Essential Dough

So this is one of my favorite weeks of the year, Christmas vacation week. Don’t get me wrong I love my job but I also love when I have a little extra time with Ellie and my family.

I was thinking of a fun activity to do with her the other day and thought why not try some play dough. Ellie is just starting to get the concept of helping in the kitchen. Her attention span is short but she loves to feel like she is helping. As with every one year old, everything is new and exciting.

I set to work creating some play dough with her. I know their are many recipes out there. Some involve cooking, some use extra ingredients and some are no cook. I chose to use this recipe with Ellie because I also use it in my classroom and like how it turns out. It is super simple to make. My students have made this before without much help from me other than a recipe. I also love the ingredients in this recipe because they are all totally safe to use with a one year old. If she gets any of these ingredients in her mouth I don’t need to panic.

As you can see, cooking with a one year old means things will get messy so having safe ingredients are so important to me.

I love the flexibility of this recipe. As Eliana and I were creating our dough, I think more flour may have landed on the table than in the bowl. Flour and salt were flying everywhere as she mastered the skill of dumping new ingredients into a bowl. This was easy to fix though because I just kept going with the recipe and then stirred it altogether. Afterwards I added more flour and more salt a bit at a time until we had the consistency we wanted for the dough.

Now you may be wondering why I call this essential dough. The word essential came from the use of essential oils in the dough. We have been using essential oils in my family for a little over a year and they are really great at supporting our overall wellness. Eliana has been battling an ear infection the past couple of days so she has been understandably cranky. Lavendar oil works like a charm on her when she is a bit cranky and needs to calm down. So why not incorporate some calmness into our play?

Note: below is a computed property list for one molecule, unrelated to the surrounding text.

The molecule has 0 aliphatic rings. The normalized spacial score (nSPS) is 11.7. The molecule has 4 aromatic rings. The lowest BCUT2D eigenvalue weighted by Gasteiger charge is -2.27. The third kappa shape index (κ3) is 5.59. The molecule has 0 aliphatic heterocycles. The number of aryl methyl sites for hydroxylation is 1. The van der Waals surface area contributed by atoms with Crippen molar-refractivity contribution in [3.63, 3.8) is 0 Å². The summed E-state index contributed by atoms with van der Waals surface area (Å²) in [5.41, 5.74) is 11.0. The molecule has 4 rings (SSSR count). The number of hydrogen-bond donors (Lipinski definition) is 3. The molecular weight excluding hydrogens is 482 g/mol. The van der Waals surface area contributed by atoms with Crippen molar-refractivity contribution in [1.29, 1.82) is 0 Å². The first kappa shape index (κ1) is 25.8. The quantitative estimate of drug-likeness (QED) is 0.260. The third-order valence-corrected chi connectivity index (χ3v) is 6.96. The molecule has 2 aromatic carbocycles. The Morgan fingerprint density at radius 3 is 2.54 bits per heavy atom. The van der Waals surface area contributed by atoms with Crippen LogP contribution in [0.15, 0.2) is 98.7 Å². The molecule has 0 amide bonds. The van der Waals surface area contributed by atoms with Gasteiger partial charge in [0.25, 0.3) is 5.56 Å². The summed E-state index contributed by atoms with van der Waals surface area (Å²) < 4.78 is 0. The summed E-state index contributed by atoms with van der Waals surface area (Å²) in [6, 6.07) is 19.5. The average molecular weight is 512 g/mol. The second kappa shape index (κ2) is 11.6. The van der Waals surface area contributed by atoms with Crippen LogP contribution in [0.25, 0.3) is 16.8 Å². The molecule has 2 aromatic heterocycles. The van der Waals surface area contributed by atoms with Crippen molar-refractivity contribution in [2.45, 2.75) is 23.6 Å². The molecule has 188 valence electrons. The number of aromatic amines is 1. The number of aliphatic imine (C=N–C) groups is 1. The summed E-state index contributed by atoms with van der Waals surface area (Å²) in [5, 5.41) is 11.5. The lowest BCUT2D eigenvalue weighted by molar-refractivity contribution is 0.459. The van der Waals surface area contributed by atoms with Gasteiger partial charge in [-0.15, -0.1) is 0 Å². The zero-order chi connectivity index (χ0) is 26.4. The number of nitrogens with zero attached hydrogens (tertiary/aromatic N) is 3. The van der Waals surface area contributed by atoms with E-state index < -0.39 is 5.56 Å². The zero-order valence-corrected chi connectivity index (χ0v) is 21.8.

For our dough today I chose to add lavender oil and lemon oil (I love the smell of lemon oil plus it has so many other benefits… I encourage you to google it, actually while you are at it google both lavender and lemon oil). There are many other oils I could use and probably will try out in the future. Since I was doing this with such a little one I wanted to use vitality oils. Vitality Oils are Young Living’s oils that are safe if ingested. They are approved for internal use although I choose not to use them on Ellie that way.

If you are not already using oils and would like to start I would love to help you get started. You can click here to learn more about getting started with oils or you can click here if you want to purchase a specific oil.


  • 1 cup flour
  • 1/4 cup salt
  • 1/2 cup water
  • 1 Tbs Vegetable Oil
  • Mixing Bowl
  • Measuring Tools
  • 2-4 drops Vitality Essential Oils ( Optional): I use Young Living Essential Oils because I know they are pure and trust them near my little ones hands. I also know that their vitality line is safe if my little one gets a bit of dough in her mouth with oils on it.
  • If you want colored dough you can use Kool Aid packets. These also add a yummy smell and aren’t dangourous if they make it into the mouths of little ones.

Directions: Pour all ingredients into the a mixing bowl and stir together. You may find that it is too gooey when you first mix the ingredients together; if that happens then slowly mix in a little more flour and a little more salt until you have the doughy consistency you want. That’s it friends, it really is that simply. I store the finished dough in plastic sandwich bags.

Areas of Early Childhood Development Supported by this Activity

  • Fine Motor: Fine motor skills for early child development focus on how children are able to manipulate objects around them by controlling the muscles in their hands and by using hand eye coordination. This activity encourages fine motor skills by having young ones practice dumping, stirring and mixing ingredients. It also supports them by having them manipulate the dough to create different things. I love how this activity naturally differentiates itself for different ages because depending on their development they may be mastering different fine motor skills when manipulating the essential dough.
  • Cognitive Development: This domain of early child development is focused on understanding logic, reasoning, cause and effect as well as early math skills. The process of making essential dough and playing with it helps little ones develop cognitively because they are practicing cause and effect. For example, what is the effect when ingredients are poured into the bowl. I built in early math skills with this activity as well by counting with Eliana as we added each ingredient to the bowl. For instance instead of using a one cup measure I used a quarter cup measure and as we added each quarter cup we counted 1, 2, 3, 4.
  • Social Emotional Development: Social emotional development focuses on how we interact with each other. This activity supports social emotional development by encouraging teamwork and turn taking as we work together to create something new.

I hope you 💕 this recipe as much as I do. More importantly I hope you and your family have a fun time together making it. Let me know what you thought about it below in the comments and if you enjoyed it please use our share buttons to help out your friends with some family fun.

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